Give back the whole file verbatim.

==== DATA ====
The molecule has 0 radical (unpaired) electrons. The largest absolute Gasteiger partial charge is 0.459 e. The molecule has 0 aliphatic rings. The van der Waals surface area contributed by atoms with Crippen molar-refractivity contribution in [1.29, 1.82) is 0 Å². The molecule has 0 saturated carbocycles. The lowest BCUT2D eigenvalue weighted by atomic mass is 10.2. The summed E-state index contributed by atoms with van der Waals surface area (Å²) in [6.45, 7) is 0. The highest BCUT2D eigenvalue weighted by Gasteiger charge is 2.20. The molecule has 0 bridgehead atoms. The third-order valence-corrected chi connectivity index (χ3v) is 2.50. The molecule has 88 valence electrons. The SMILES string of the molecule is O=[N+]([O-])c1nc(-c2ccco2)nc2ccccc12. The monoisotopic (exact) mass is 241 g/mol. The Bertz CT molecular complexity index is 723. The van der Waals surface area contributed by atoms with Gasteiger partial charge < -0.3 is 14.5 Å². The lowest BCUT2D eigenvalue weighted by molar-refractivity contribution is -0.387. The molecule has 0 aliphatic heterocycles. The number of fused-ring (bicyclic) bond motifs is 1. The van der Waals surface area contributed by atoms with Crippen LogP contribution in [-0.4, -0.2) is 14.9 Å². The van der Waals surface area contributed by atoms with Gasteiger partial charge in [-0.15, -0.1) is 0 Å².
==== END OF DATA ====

The molecule has 0 radical (unpaired) electrons. The largest absolute Gasteiger partial charge is 0.459 e. The molecule has 0 aliphatic rings. The van der Waals surface area contributed by atoms with Crippen molar-refractivity contribution in [1.29, 1.82) is 0 Å². The molecule has 0 saturated carbocycles. The lowest BCUT2D eigenvalue weighted by atomic mass is 10.2. The summed E-state index contributed by atoms with van der Waals surface area (Å²) in [6.45, 7) is 0. The highest BCUT2D eigenvalue weighted by Gasteiger charge is 2.20. The molecule has 0 bridgehead atoms. The third-order valence-corrected chi connectivity index (χ3v) is 2.50. The molecule has 88 valence electrons. The SMILES string of the molecule is O=[N+]([O-])c1nc(-c2ccco2)nc2ccccc12. The monoisotopic (exact) mass is 241 g/mol. The Bertz CT molecular complexity index is 723. The van der Waals surface area contributed by atoms with Gasteiger partial charge < -0.3 is 14.5 Å². The lowest BCUT2D eigenvalue weighted by molar-refractivity contribution is -0.387. The molecule has 0 aliphatic heterocycles. The number of fused-ring (bicyclic) bond motifs is 1. The van der Waals surface area contributed by atoms with Crippen LogP contribution in [-0.4, -0.2) is 14.9 Å². The van der Waals surface area contributed by atoms with Gasteiger partial charge in [-0.15, -0.1) is 0 Å².